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From: Patent Tactics, George Brock-Nannestad

Hello, 

I am a bit puzzled over this debate. I could just pretend that I understood 
and say nothing (after all, Hans Christian Andersen's Emperor's New Clothes 
was from Denmark), but I think that at least I merit a better explanation. 

I can accept the following in the "flat" case, meaning that we have a 
velocity reproducer of the groove. As the amplitude of the groove does not go 
above the maximum excursion at, say 1000 Hz, the output level from a 20 Hz 
signal is about 20 dB down, or about 1/10 of the level, although, nomínally, 
the input to the recording system was at the same level when that frequency 
was recorded. So, we have to amplify, boost, it, either in the pre-amp or 
digitally, by shifting the digital words representing this low frequency "to 
the right". The least significant bit now represents a higher step, so our 
resolution in the digital representation has suffered. The rules that govern 
this shifting are the codes for the digital filter that actually performs the 
bass boost, and if the codes are made for first-order filters, they will be 
as much minimum-phase as analogue first-order networks--minimum-phase being 
the requirement for phase compensation (this was Ted Kendall's bid for the 
problems). 

I do not really see in which way this loss of resolution should have any 
practical importance if you use 24 bits, unless it is because the 24 bits are 
not accurate as to resolution when you go below 14-16 bit at the sample rates 
used. In other words, if the steps that are not at all equidistant when you 
get into the less significant bits suddenly mean more, then you have non-
equidistant steps at levels where this becomes audible distortion. So my 
question is: is this the most plausible explanation for digital EQ sounding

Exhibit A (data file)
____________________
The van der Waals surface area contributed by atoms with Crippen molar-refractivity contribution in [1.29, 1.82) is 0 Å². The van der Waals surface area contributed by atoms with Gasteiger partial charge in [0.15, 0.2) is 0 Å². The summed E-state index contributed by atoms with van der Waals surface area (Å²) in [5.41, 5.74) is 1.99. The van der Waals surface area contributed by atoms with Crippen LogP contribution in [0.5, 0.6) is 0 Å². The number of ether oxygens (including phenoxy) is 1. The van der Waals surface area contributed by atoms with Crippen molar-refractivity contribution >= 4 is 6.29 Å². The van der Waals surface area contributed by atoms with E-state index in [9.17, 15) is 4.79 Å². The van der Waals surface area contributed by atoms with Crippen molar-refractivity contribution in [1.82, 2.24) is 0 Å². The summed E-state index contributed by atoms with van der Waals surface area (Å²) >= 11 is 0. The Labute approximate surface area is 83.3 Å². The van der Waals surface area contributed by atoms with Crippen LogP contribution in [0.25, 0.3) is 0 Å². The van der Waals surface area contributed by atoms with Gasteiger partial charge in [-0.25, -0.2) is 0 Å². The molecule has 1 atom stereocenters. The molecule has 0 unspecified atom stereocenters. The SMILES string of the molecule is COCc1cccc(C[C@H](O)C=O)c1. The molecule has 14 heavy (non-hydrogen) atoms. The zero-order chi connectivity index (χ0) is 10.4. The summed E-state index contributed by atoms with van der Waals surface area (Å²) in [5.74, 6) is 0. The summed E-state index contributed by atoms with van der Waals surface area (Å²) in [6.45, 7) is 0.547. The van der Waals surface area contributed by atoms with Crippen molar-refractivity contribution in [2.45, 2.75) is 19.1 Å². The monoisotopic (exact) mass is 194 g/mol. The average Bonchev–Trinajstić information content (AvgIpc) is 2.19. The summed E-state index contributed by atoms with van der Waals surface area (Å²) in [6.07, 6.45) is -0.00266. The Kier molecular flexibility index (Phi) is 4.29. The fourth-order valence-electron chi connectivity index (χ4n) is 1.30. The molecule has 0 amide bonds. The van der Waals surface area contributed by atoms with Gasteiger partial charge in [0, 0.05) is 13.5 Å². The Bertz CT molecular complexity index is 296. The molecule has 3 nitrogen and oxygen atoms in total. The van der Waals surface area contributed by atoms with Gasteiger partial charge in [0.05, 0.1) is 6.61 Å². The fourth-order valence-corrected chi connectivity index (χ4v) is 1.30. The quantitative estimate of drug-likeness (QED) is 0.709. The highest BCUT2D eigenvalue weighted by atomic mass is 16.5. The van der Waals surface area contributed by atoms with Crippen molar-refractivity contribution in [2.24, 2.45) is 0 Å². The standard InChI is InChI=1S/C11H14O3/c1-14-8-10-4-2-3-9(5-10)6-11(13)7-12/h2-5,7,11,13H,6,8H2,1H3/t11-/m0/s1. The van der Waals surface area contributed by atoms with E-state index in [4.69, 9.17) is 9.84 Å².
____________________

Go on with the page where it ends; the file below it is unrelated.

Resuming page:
worse?

The noises from pre-vinyl records have a very broad spectrum, and if you 
boost the bass before using programs to remove some of the noise, these 
programs will behave differently. Similarly if you reduce the treble as in 
the vinyl RIAA case. I am quite convinced that those professional and semi-
professional programs that are available for noise reduction have taken this 
into account, but I think that a skewed spectral distribution is just one 
more problem that such a program would have to deal with. For this reason it 
would appear that going flat to your A-D, going into noise reduction (not 
here discussing the various characters of noises) and then perform the EQ 
digitally, while you are at it, would give the best effect. However, as more 
and more noise reduction is using physiological properties of the ear for  
noise masking, possibly this approach will be thwarted, as the ear does not 
like to listen to a non-boosted bass from a pre-vinyl record, and so the 
wrong masking procedure would be applied if you had not already corrected the 
response in the pre-amp. It is probably a compromise situation.

Kind regards,


George



> On Wednesday, March 10, 2010 8:44 AM, Jim Sam wrote:
> 
> > On Tue, Mar 9, 2010 at 6:42 PM, Eric Jacobs wrote:
> >
> >> Transfering FLAT will cost you about 6-7 bits of dynamic
> >> range - an audible loss.
> >>
> >
> > 36-42 dB*?  ~10-12 is more like it, which is two bits max.  
> > That leaves 22 bits, which is more than adequate.
> 
> Hi Jim,
> 
> Just a thumbnail calculation on word length loss for two common EQs:
> 
> RIAA boost = 19.27 dB @ 20 Hz
> RIAA cut = 19.62 dB @ 20,000 Hz
> RIAA dynamic range lost = 38.89 dB
> RIAA approximate word length loss with FLAT EQ transfer = 6.5 bits
> 
> NAB boost = 19.85 dB @ 20 Hz
> NAB cut = 21.52 dB @ 20,000 Hz
> NAB dynamic range lost = 41.37 dB
> NAB approximate word length loss with FLAT EQ transfer = 6.8 bits
> 
> To the extent that fractional bits exist.  <smile>
> 
> Keep in mind that this is word length loss due to a FLAT transfer, 
> where the bass boost is lost, and extra headroom is needed to 
> accomodate the lack of treble cut.
> 
> Eric Jacobs
> 
> The Audio Archive, Inc.
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